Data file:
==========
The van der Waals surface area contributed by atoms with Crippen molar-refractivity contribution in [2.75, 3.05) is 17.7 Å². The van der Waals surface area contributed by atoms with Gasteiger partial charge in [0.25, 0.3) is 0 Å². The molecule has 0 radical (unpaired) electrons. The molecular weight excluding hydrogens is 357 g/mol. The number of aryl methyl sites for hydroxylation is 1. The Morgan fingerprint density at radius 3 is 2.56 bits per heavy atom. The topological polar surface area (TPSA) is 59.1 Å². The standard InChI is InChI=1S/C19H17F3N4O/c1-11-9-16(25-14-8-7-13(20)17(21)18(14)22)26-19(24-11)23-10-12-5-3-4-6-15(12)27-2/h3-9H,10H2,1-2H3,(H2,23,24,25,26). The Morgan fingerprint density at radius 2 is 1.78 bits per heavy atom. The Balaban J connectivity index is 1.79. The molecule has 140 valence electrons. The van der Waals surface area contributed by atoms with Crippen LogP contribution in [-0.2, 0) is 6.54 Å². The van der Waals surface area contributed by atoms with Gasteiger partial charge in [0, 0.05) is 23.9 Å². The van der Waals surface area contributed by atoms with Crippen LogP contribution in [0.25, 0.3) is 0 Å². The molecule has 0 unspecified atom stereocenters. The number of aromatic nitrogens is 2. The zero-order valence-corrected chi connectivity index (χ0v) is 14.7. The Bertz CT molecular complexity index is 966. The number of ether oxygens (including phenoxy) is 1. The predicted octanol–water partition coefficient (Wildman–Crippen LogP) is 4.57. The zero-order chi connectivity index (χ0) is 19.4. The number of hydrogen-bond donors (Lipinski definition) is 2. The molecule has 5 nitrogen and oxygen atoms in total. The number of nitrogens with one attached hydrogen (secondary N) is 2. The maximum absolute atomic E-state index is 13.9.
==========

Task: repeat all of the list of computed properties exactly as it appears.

The van der Waals surface area contributed by atoms with Crippen molar-refractivity contribution in [2.75, 3.05) is 17.7 Å². The van der Waals surface area contributed by atoms with Gasteiger partial charge in [0.25, 0.3) is 0 Å². The molecule has 0 radical (unpaired) electrons. The molecular weight excluding hydrogens is 357 g/mol. The number of aryl methyl sites for hydroxylation is 1. The Morgan fingerprint density at radius 3 is 2.56 bits per heavy atom. The topological polar surface area (TPSA) is 59.1 Å². The standard InChI is InChI=1S/C19H17F3N4O/c1-11-9-16(25-14-8-7-13(20)17(21)18(14)22)26-19(24-11)23-10-12-5-3-4-6-15(12)27-2/h3-9H,10H2,1-2H3,(H2,23,24,25,26). The Morgan fingerprint density at radius 2 is 1.78 bits per heavy atom. The Balaban J connectivity index is 1.79. The molecule has 140 valence electrons. The van der Waals surface area contributed by atoms with Crippen LogP contribution in [-0.2, 0) is 6.54 Å². The van der Waals surface area contributed by atoms with Gasteiger partial charge in [0, 0.05) is 23.9 Å². The van der Waals surface area contributed by atoms with Crippen LogP contribution in [0.25, 0.3) is 0 Å². The molecule has 0 unspecified atom stereocenters. The number of aromatic nitrogens is 2. The zero-order valence-corrected chi connectivity index (χ0v) is 14.7. The Bertz CT molecular complexity index is 966. The number of ether oxygens (including phenoxy) is 1. The predicted octanol–water partition coefficient (Wildman–Crippen LogP) is 4.57. The zero-order chi connectivity index (χ0) is 19.4. The number of hydrogen-bond donors (Lipinski definition) is 2. The molecule has 5 nitrogen and oxygen atoms in total. The number of nitrogens with one attached hydrogen (secondary N) is 2. The maximum absolute atomic E-state index is 13.9.